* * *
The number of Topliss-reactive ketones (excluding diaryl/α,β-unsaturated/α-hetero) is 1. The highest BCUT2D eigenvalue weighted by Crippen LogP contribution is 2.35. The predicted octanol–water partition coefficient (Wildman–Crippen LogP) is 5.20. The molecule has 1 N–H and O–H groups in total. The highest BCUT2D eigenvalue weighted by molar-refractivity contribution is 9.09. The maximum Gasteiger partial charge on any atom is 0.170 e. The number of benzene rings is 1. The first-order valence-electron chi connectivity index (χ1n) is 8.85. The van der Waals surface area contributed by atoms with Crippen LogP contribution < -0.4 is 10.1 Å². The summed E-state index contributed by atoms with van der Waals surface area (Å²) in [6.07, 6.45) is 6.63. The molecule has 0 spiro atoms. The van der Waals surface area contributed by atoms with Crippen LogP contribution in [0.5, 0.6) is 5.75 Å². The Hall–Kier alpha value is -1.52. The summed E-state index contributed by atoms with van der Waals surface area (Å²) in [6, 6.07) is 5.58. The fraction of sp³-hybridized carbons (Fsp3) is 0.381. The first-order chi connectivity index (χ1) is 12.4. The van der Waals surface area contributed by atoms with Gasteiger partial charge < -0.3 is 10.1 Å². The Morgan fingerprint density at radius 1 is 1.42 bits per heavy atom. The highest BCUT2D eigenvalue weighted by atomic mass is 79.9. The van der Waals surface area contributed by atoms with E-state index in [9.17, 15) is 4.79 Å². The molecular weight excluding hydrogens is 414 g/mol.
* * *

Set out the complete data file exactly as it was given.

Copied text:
The number of Topliss-reactive ketones (excluding diaryl/α,β-unsaturated/α-hetero) is 1. The highest BCUT2D eigenvalue weighted by Crippen LogP contribution is 2.35. The predicted octanol–water partition coefficient (Wildman–Crippen LogP) is 5.20. The molecule has 1 N–H and O–H groups in total. The highest BCUT2D eigenvalue weighted by molar-refractivity contribution is 9.09. The maximum Gasteiger partial charge on any atom is 0.170 e. The number of benzene rings is 1. The first-order valence-electron chi connectivity index (χ1n) is 8.85. The van der Waals surface area contributed by atoms with Crippen LogP contribution < -0.4 is 10.1 Å². The summed E-state index contributed by atoms with van der Waals surface area (Å²) in [6.07, 6.45) is 6.63. The molecule has 0 spiro atoms. The van der Waals surface area contributed by atoms with Crippen LogP contribution in [0.5, 0.6) is 5.75 Å². The Hall–Kier alpha value is -1.52. The summed E-state index contributed by atoms with van der Waals surface area (Å²) in [6, 6.07) is 5.58. The fraction of sp³-hybridized carbons (Fsp3) is 0.381. The first-order chi connectivity index (χ1) is 12.4. The van der Waals surface area contributed by atoms with Gasteiger partial charge < -0.3 is 10.1 Å². The Morgan fingerprint density at radius 1 is 1.42 bits per heavy atom. The highest BCUT2D eigenvalue weighted by atomic mass is 79.9. The van der Waals surface area contributed by atoms with E-state index in [9.17, 15) is 4.79 Å². The molecular weight excluding hydrogens is 414 g/mol.